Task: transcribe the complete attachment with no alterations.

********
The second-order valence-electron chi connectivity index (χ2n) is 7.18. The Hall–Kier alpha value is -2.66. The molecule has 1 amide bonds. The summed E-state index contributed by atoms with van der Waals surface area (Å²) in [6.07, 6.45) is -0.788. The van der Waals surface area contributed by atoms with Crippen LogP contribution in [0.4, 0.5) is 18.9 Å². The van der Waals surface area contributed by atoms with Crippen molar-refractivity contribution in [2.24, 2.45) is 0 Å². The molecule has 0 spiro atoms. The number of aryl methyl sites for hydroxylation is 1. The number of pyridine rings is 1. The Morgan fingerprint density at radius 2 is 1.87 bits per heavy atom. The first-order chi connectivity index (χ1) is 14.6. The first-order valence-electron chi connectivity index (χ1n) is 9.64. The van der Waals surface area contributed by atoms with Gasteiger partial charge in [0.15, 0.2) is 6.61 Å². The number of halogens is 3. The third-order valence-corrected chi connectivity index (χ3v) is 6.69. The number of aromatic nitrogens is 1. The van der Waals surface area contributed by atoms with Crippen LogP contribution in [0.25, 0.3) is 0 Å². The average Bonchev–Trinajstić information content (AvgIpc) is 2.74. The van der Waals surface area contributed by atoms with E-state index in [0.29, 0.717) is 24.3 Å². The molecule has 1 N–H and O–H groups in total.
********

The second-order valence-electron chi connectivity index (χ2n) is 7.18. The Hall–Kier alpha value is -2.66. The molecule has 1 amide bonds. The summed E-state index contributed by atoms with van der Waals surface area (Å²) in [6.07, 6.45) is -0.788. The van der Waals surface area contributed by atoms with Crippen LogP contribution in [0.4, 0.5) is 18.9 Å². The van der Waals surface area contributed by atoms with Crippen molar-refractivity contribution in [2.24, 2.45) is 0 Å². The molecule has 0 spiro atoms. The number of aryl methyl sites for hydroxylation is 1. The number of pyridine rings is 1. The Morgan fingerprint density at radius 2 is 1.87 bits per heavy atom. The first-order chi connectivity index (χ1) is 14.6. The first-order valence-electron chi connectivity index (χ1n) is 9.64. The van der Waals surface area contributed by atoms with Gasteiger partial charge in [0.15, 0.2) is 6.61 Å². The number of halogens is 3. The third-order valence-corrected chi connectivity index (χ3v) is 6.69. The number of aromatic nitrogens is 1. The van der Waals surface area contributed by atoms with Crippen LogP contribution in [0.25, 0.3) is 0 Å². The average Bonchev–Trinajstić information content (AvgIpc) is 2.74. The van der Waals surface area contributed by atoms with E-state index in [0.29, 0.717) is 24.3 Å². The molecule has 1 N–H and O–H groups in total.